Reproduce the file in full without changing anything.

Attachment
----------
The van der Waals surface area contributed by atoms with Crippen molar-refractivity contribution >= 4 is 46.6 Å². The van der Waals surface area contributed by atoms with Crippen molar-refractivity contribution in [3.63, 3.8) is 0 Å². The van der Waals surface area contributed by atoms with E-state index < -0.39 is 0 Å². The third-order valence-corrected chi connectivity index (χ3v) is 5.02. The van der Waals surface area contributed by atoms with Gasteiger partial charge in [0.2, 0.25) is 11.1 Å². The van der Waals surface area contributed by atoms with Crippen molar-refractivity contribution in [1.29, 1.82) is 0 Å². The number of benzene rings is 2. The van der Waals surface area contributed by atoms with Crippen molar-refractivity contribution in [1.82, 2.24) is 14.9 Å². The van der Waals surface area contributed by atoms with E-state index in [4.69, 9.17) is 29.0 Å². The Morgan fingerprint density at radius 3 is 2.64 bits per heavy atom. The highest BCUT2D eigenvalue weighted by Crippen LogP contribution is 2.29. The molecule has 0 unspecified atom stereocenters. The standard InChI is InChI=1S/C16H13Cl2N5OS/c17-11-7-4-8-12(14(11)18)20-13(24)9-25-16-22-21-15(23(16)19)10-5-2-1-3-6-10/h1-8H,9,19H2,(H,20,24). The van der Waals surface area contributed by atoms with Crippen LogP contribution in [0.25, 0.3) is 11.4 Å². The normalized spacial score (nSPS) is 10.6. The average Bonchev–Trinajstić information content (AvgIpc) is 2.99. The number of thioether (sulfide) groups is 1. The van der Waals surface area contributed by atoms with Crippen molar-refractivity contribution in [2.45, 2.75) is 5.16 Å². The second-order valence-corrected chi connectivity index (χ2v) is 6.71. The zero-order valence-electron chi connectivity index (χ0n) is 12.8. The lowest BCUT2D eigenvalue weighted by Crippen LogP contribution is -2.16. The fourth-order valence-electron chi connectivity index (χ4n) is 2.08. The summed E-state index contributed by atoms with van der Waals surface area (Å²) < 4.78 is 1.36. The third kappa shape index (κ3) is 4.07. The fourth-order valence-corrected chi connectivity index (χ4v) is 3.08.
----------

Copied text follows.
The van der Waals surface area contributed by atoms with Crippen molar-refractivity contribution >= 4 is 46.6 Å². The van der Waals surface area contributed by atoms with Crippen molar-refractivity contribution in [3.63, 3.8) is 0 Å². The van der Waals surface area contributed by atoms with E-state index < -0.39 is 0 Å². The third-order valence-corrected chi connectivity index (χ3v) is 5.02. The van der Waals surface area contributed by atoms with Gasteiger partial charge in [0.2, 0.25) is 11.1 Å². The van der Waals surface area contributed by atoms with Crippen molar-refractivity contribution in [1.29, 1.82) is 0 Å². The number of benzene rings is 2. The van der Waals surface area contributed by atoms with Crippen molar-refractivity contribution in [1.82, 2.24) is 14.9 Å². The van der Waals surface area contributed by atoms with E-state index in [4.69, 9.17) is 29.0 Å². The Morgan fingerprint density at radius 3 is 2.64 bits per heavy atom. The highest BCUT2D eigenvalue weighted by Crippen LogP contribution is 2.29. The molecule has 0 unspecified atom stereocenters. The standard InChI is InChI=1S/C16H13Cl2N5OS/c17-11-7-4-8-12(14(11)18)20-13(24)9-25-16-22-21-15(23(16)19)10-5-2-1-3-6-10/h1-8H,9,19H2,(H,20,24). The van der Waals surface area contributed by atoms with Crippen LogP contribution in [0.25, 0.3) is 11.4 Å². The normalized spacial score (nSPS) is 10.6. The average Bonchev–Trinajstić information content (AvgIpc) is 2.99. The number of thioether (sulfide) groups is 1. The van der Waals surface area contributed by atoms with Crippen molar-refractivity contribution in [2.45, 2.75) is 5.16 Å². The second-order valence-corrected chi connectivity index (χ2v) is 6.71. The zero-order valence-electron chi connectivity index (χ0n) is 12.8. The lowest BCUT2D eigenvalue weighted by Crippen LogP contribution is -2.16. The fourth-order valence-electron chi connectivity index (χ4n) is 2.08. The summed E-state index contributed by atoms with van der Waals surface area (Å²) < 4.78 is 1.36. The third kappa shape index (κ3) is 4.07. The fourth-order valence-corrected chi connectivity index (χ4v) is 3.08.